Aliens isn’t scary because it stars hulking bipedal insects with two mouths that breed by violating people via crabs, then birthing larva through their chests while they’re still alive. Actually… yes, that is why it’s scary. The heart of that fear, though, is that the monster’s mere proximity means someone is going to die. While the xenomorph and the films that birthed it make for good game stuff—designers have used the monsters, guns, space marines, and James Cameron-y technology to exhaustion—it’s rare that games capture that stress. Death is a blockade in videogames, not an ending. WayForward’s Aliens: Infestation comes close to nailing it, though. While it calls back to Metroid, it’s less about exploration and dread than about managing death.
The game starts on the Sulaco, the ill-fated ship from Aliens, after the events of that movie. You control a squad of four marines with caricature personalities straight out of that movie—hardened leader, green twerp, hard-nosed chick, etc.—sent to investigate the derelict ship when, surprise, surprise, the ship turns out to be infested with the titular beasties.
What follows is an impressively varied tour through not just the Sulaco, but the planet LV-426, the derelict alien ship the monsters came from, a research facility, and an opposing military faction’s secret base. All these locales have you exploring interconnected halls and air-ducts, searching out items to allow progress into blocked areas. Doors welded shut? Find the blowtorch. Progress at a steady pace, shoot aliens, reach the next objective dictated by your stern-but-honorable commanding officer.
It would all be bland if not for the marines. Your team will die, permanently. There’s no avoiding it, especially during the game’s handful of boss fights against larger beasts, but even regular aliens can dispatch you quickly. While there are sometimes opportunities to save team members from various alien hives, it’s often impossible to reach where they’ve been stashed before they expire.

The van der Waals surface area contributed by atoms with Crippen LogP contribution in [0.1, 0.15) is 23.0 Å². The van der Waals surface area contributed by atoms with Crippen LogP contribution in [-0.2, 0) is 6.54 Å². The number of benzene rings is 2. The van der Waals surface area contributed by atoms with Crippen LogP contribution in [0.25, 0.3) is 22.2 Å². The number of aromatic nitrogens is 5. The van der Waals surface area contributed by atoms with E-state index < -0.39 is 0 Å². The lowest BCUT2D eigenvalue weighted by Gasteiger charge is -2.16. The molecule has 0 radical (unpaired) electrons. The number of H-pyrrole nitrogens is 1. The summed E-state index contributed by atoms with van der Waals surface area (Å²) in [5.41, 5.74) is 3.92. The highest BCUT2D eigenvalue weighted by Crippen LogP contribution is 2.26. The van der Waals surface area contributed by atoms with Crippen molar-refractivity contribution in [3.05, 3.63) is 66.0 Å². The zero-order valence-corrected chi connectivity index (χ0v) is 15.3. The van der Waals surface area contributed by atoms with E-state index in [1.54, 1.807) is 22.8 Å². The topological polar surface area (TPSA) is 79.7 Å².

Instead, you replace them by locating one of 15 other marines scattered about the environment. These characters provide the game’s heart and soul: Palms, the gambler; Beta, the text-messaging flake; BBQ, the guy you actually find cooking ribs near a hive. They all control identically, but their animated personalities go a long way toward making them likeable and familiar, and they give the game a much-needed sense of humor. The effort to keep them alive brings real tension to an otherwise-cartoonish game. There’s consequence in progress.
It’s a shame that Aliens: Infestation peters out by the end. In the push toward the conclusion, the upgraded weapons you’ve collected lessen the threat, and the thin plot culminates in a boring fight against a big alien queen. The tension is never released, just allowed to dissipate, leaving Infestation feeling incomplete. A day in the corps is like a day on the farm, though, so while the hard work of playing doesn’t lead to a reward, the work itself can be satisfying.